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Friday, Dec 06, 2019

Geelani calls for merger with Pakistan

Hardline separatist leader Syed Ali Shah Geelani demands the merger of J&K with Pakistan, as leaders of the moderate Hurriyat faction spoke about independence.

india Updated: Aug 18, 2008 19:56 IST


Hardline separatist leader Syed Ali Shah Geelani Monday demanded the merger of Jammu and Kashmir with Pakistan, as leaders of the moderate Hurriyat faction spoke about independence and a dialogue over the state.

Addressing a mammoth gathering at the tourist reception centre in Srinagar, Gillani said there was "no solution to the Kashmir issue other than merger with Pakistan".

"We are Pakistanis and Pakistan is us because we are tied with the country through Islam," he roared, as the crowd cheered him and chanted: "Hum Pakistani hain, Pakistan hamara hai" (We are Pakistanis, Pakistan is ours).

Taking a dig at the moderate Hurriyat leaders who shared the stage with him, Gillani said the leadership issue of the Kashmiri separatist movement was "solved today".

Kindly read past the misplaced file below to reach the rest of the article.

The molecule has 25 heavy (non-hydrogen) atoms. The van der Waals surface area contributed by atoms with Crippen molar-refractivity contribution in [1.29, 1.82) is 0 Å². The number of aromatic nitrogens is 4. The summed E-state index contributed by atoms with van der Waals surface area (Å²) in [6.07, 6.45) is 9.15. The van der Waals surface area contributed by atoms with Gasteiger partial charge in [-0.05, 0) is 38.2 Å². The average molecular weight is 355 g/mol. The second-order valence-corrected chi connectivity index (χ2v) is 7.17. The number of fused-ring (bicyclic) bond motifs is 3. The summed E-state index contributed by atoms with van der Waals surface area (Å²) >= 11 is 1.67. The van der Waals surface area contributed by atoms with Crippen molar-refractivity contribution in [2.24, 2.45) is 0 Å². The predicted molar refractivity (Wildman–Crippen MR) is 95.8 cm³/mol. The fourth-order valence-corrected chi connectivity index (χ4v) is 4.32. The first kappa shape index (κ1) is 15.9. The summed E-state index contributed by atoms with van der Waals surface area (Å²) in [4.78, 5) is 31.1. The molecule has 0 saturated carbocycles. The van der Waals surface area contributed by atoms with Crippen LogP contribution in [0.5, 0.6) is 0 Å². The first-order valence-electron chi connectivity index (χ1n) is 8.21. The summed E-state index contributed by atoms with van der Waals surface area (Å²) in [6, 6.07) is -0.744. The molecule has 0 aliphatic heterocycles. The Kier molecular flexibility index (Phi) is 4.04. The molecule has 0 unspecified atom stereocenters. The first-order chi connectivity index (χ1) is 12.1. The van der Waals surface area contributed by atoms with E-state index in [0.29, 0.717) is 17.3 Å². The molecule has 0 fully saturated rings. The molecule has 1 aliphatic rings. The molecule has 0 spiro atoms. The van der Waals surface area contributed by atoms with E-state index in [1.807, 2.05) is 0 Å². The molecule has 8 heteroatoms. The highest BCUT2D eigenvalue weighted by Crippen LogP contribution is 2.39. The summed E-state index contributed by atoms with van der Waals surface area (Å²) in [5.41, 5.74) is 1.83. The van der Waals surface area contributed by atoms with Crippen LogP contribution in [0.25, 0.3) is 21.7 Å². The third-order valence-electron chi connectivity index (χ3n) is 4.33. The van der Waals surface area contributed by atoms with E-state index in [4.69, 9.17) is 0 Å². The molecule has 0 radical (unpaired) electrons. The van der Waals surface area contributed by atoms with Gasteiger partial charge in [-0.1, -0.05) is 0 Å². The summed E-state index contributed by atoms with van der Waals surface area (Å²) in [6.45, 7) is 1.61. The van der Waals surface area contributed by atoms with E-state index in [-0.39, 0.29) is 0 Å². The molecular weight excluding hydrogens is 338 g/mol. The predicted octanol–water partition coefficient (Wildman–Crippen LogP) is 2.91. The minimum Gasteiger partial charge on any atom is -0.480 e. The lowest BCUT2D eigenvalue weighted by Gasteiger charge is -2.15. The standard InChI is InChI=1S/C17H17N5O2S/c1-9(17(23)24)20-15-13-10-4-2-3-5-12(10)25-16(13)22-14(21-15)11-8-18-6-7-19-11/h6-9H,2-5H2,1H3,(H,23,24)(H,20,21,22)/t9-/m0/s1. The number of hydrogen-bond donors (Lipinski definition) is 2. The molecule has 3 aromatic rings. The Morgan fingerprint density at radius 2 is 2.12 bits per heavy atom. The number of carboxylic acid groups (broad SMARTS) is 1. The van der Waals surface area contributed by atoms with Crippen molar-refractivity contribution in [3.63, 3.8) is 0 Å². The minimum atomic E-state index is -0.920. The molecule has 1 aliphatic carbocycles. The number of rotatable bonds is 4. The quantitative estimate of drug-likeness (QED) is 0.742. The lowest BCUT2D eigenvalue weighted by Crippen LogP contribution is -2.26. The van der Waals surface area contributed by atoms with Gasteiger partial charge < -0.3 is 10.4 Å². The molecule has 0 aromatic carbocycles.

"Do you have faith in my leadership? I will be faithful to you till my death and will carry everyone along," he said, as the crowd applauded him shouting in unison "zaroor" (certainly).

Moderate Hurriyat leader Mirwaiz Umar Farooq in his speech earlier called for a trilateral dialogue over Jammu and Kashmir, whose ownership is disputed by India and Pakistan.

"We ask India to start a dialogue over Kashmir, open the Srinagar-Muzaffarabad road for trade and release all Kashmiris in Indian jails," he said.

Pro-independence leader Yasin Malik said that Kashmiris want "complete freedom" -- implying from both India and Pakistan.

However, Gillani countered their remarks saying all these issues would be solved once Kashmiris get their right to self-determination and merge with Pakistan.

The two factions of the Hurriyat Conference had been at loggerheads till recently but got united when the Kashmir Valley saw protests against the transfer of government land to the Amarnath shrine management two months ago.

The state government cancelled the order -- provoking protests in Jammu region and triggering an unprecedented communal divide in the state.